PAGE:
Philosophy and Literature

Are There Any Safe Havens for Minorities? Considering Societies or Nation-States

By Immanuel Lokwei,

Are the majority of contemporary conflicts within and among nation-states actors indeed modern? This question would have most certainly been in your mind if you were at the Jan Karski Foundation and had heard Mr. Eugeniusz Smolar’s account of the history of international relations since the end of World War I, and if you had stuck with the Humanity in Action Fellows that same afternoon and heard Mr. Konstanty Gebert convincingly discuss about diversity as if it were not a modern concept. You are not alone; I am perplexed as well.
Some events of Tuesday (June 4, 2013) did indeed stir a reaction, and after quite some thought, I’m in desperate need to react and can’t help thirsting for relief. The words of Mr. Smolar and Mr. Gebert served as a well from which to draw the first drops of thought on the topic of nation-states and societies.
A first thought was on how nation-state actors work for democratic ideals in a constrained system. Mr. Eugeniusz Smolar’s provided a first comment on this: “We [nation-state actors] all know what needs to be done but we don’t know how to win the next elections.” His thoughts provoked an immediate philosophical response concerning on the premise of political progress in this so-called system of nation-state actors.
 Konstanty Gebert
Mr. Konstanty Gebert speaks with the Humanity In Action Fellows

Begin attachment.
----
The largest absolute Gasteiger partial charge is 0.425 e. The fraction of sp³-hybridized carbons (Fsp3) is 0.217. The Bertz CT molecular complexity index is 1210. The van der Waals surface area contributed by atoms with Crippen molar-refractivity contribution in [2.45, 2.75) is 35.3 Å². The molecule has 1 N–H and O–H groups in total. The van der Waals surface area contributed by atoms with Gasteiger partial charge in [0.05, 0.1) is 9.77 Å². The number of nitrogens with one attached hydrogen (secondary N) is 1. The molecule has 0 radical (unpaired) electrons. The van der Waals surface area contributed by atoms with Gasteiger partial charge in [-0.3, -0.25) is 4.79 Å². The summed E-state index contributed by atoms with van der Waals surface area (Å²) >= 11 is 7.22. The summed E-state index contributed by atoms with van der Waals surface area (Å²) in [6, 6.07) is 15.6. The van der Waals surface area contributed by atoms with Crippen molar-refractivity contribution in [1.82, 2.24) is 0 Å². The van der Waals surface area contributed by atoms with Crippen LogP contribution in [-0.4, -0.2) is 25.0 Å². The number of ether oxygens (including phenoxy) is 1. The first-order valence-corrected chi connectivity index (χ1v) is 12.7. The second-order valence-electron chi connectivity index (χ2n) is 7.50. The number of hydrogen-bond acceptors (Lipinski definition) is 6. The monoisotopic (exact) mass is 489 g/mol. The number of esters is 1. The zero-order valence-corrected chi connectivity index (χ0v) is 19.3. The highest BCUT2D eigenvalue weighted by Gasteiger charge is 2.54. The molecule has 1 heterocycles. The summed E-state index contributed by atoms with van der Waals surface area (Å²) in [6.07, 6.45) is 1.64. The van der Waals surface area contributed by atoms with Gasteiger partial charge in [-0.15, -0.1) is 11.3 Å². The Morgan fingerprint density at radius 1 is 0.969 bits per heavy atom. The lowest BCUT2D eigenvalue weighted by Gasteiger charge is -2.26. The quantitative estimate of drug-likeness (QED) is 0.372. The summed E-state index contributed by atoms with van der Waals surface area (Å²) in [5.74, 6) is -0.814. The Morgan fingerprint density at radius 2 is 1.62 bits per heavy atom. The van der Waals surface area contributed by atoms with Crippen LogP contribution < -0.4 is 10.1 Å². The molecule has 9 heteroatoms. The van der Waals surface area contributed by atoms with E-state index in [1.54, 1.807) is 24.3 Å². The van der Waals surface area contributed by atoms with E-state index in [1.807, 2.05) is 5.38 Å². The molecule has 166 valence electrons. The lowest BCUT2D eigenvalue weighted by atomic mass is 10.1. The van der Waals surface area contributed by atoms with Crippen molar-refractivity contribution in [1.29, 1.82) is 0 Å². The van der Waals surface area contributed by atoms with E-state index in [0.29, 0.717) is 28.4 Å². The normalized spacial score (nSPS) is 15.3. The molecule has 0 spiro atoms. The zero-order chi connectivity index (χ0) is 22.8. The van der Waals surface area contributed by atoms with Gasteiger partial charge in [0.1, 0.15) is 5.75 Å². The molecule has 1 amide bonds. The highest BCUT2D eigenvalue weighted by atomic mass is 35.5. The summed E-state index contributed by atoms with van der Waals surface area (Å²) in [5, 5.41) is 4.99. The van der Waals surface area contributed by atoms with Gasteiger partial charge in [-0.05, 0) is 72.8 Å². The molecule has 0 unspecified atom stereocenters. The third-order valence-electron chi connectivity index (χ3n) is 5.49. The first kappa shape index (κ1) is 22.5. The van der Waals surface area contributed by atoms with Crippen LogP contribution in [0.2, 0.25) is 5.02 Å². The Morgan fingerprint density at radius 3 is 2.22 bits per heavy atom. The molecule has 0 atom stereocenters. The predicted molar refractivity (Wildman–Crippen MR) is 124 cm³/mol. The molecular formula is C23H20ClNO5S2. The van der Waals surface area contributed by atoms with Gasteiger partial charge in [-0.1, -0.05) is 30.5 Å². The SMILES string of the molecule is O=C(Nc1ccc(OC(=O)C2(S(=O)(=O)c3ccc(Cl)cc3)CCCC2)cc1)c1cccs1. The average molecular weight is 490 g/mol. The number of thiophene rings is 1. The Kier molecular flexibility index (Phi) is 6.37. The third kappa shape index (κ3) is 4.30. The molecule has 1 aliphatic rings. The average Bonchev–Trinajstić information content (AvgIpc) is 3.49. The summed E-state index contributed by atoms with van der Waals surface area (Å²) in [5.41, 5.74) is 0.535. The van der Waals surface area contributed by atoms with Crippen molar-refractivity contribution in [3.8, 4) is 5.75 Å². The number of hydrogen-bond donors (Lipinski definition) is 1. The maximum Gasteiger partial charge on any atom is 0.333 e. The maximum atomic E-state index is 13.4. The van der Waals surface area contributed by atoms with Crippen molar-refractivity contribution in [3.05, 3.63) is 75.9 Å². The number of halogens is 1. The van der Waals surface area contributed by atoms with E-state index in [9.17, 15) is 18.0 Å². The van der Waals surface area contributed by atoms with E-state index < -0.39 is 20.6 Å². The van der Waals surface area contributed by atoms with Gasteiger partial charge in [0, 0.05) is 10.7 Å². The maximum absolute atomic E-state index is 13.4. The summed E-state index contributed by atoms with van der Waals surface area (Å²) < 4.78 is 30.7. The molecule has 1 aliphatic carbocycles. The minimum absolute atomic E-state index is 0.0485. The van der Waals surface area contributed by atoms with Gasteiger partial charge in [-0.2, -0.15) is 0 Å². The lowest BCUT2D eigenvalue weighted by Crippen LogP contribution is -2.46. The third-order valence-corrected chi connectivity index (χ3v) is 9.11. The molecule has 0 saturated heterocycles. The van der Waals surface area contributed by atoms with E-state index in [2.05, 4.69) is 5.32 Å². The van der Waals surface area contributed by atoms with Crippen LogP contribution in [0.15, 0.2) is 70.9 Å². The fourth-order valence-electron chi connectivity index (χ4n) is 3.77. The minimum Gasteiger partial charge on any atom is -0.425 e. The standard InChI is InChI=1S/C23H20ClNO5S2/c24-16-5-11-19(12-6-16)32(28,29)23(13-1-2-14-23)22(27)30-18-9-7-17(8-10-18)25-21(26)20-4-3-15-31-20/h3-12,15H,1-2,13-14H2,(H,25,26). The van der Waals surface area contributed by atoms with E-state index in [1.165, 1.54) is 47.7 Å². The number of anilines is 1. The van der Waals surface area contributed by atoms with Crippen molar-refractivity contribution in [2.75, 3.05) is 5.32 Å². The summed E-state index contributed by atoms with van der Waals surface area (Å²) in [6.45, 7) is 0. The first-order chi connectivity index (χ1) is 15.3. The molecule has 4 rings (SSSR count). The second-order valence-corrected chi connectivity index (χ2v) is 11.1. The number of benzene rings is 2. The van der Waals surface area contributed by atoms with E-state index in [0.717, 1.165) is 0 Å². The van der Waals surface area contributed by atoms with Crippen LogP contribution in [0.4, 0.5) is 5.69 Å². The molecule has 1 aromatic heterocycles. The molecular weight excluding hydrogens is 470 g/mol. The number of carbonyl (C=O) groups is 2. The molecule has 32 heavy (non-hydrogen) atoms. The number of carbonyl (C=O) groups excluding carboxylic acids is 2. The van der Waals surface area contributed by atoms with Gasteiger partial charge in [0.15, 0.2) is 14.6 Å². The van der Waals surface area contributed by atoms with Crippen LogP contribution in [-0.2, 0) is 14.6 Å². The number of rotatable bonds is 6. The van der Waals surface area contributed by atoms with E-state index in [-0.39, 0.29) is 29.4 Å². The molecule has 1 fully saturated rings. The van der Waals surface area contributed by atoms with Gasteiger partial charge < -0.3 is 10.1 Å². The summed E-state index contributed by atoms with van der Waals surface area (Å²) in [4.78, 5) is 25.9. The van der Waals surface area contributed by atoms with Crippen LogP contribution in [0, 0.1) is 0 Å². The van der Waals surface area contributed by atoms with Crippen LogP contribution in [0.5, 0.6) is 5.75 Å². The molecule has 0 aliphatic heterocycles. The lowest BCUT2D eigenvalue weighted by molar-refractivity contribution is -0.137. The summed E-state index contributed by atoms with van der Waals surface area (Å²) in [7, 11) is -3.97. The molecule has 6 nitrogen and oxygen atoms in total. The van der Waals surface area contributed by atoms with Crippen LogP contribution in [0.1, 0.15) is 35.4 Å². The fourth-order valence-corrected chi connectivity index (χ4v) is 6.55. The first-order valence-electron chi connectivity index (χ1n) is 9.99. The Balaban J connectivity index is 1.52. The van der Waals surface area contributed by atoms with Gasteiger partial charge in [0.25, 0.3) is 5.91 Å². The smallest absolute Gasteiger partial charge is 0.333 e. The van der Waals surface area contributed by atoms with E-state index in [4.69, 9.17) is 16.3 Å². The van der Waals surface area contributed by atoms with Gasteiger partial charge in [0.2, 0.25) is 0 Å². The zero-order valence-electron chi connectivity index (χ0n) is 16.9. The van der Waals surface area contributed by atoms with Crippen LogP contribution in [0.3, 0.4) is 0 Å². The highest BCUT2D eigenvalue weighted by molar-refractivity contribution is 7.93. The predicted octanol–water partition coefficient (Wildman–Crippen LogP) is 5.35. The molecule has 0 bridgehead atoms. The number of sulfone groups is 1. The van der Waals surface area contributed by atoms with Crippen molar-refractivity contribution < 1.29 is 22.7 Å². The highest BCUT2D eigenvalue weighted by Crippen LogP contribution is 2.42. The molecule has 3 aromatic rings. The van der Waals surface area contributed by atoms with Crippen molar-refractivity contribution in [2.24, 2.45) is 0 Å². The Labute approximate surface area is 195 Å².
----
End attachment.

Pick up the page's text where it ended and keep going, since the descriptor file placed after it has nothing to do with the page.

Photo by Sarah Deal
Mr. Konstanty Gebert further elucidated these thoughts by distinguishing between the utterly ubiquitous idea of nation-states as opposed to a more antiquated, yet perhaps more civilized idea of a society. For Mr. Gebert, this took form in the statement: “Don’t scare me with nations; I want to live in societies.” Distinguishing these concepts opened up a new dialogue concerning the false narrative of the eternal primacy of nation-states.
The discrepancies that exist between the individual goodwill and the political will of nation-states actors, the disillusionments of the concept of sovereignty of nation-states and the inner contradictions of the so-called exportation of liberal democracy (for instance the inconsistence of international community response to the cases of Libya and Syria), makes the modern aspirations of the international community questionable. If the want for diversity (a unique case, as argued by Mr. Gebert, happening within the generally homogenous Poland) is indeed as ancient as the human history is; if some or most of older civilizations coexisted and promoted uniqueness of thoughts and lifestyles; if indeed these accounts were as described without the lens of modern authorities of nation-state actors and international communities bodies, then we the people of these contemporary times need to revisit our old past and for a moment curb our hyper-enthusiasm for these notions of hegemony of nation-states and necessity of liberal democracy, and learn a lesson or two from these ancient wisdoms.
The two speakers, Mr. Smolar and Mr. Gebert, separately (as I attempt to synthesize their messages here) affirmed that promotion of the notions of sovereign nation-states could be counterproductive to the humanity’s goal of global peace, collaboration and coexistence. This is because the concept of nation-states in virtue of its practical manifestation demands an exclusive basis, a mythologized heritage/history and hence serves as a cause of national conflict and international strive since the concept itself alienates humanity from its common and universal history and essence.